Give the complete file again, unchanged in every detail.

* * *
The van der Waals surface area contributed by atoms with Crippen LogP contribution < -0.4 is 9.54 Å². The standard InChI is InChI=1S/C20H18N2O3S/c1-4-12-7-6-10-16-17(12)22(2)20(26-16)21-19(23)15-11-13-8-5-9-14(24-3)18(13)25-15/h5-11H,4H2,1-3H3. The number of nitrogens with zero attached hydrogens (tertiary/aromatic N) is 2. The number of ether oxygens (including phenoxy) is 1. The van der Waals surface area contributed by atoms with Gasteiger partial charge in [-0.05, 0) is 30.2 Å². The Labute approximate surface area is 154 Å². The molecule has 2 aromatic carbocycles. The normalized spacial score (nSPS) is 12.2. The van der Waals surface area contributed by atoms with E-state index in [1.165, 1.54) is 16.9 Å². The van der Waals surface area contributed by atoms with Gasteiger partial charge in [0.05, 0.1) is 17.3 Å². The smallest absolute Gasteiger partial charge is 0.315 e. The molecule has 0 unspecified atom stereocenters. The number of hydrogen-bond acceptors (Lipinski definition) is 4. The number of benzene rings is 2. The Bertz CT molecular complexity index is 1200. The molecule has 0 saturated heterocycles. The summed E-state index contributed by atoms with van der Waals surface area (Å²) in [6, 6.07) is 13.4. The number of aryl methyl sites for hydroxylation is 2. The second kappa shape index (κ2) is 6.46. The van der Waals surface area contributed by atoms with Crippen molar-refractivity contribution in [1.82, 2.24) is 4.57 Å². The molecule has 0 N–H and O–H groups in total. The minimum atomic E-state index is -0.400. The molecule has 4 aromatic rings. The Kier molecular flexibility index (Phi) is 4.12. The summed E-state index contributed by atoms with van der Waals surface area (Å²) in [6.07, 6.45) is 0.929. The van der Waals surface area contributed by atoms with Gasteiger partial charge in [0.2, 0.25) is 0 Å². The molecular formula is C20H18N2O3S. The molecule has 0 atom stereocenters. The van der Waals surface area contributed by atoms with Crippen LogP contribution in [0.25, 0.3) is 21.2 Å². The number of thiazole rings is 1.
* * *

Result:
The van der Waals surface area contributed by atoms with Crippen LogP contribution < -0.4 is 9.54 Å². The standard InChI is InChI=1S/C20H18N2O3S/c1-4-12-7-6-10-16-17(12)22(2)20(26-16)21-19(23)15-11-13-8-5-9-14(24-3)18(13)25-15/h5-11H,4H2,1-3H3. The number of nitrogens with zero attached hydrogens (tertiary/aromatic N) is 2. The number of ether oxygens (including phenoxy) is 1. The van der Waals surface area contributed by atoms with Gasteiger partial charge in [-0.05, 0) is 30.2 Å². The Labute approximate surface area is 154 Å². The molecule has 2 aromatic carbocycles. The normalized spacial score (nSPS) is 12.2. The van der Waals surface area contributed by atoms with E-state index in [1.165, 1.54) is 16.9 Å². The van der Waals surface area contributed by atoms with Gasteiger partial charge in [0.05, 0.1) is 17.3 Å². The smallest absolute Gasteiger partial charge is 0.315 e. The molecule has 0 unspecified atom stereocenters. The number of hydrogen-bond acceptors (Lipinski definition) is 4. The number of benzene rings is 2. The Bertz CT molecular complexity index is 1200. The molecule has 0 saturated heterocycles. The summed E-state index contributed by atoms with van der Waals surface area (Å²) in [6, 6.07) is 13.4. The number of aryl methyl sites for hydroxylation is 2. The second kappa shape index (κ2) is 6.46. The van der Waals surface area contributed by atoms with Crippen molar-refractivity contribution in [1.82, 2.24) is 4.57 Å². The molecule has 0 N–H and O–H groups in total. The minimum atomic E-state index is -0.400. The molecule has 4 aromatic rings. The Kier molecular flexibility index (Phi) is 4.12. The summed E-state index contributed by atoms with van der Waals surface area (Å²) in [6.07, 6.45) is 0.929. The van der Waals surface area contributed by atoms with Gasteiger partial charge in [0.2, 0.25) is 0 Å². The molecular formula is C20H18N2O3S. The molecule has 0 atom stereocenters. The van der Waals surface area contributed by atoms with Crippen LogP contribution in [0.25, 0.3) is 21.2 Å². The number of thiazole rings is 1.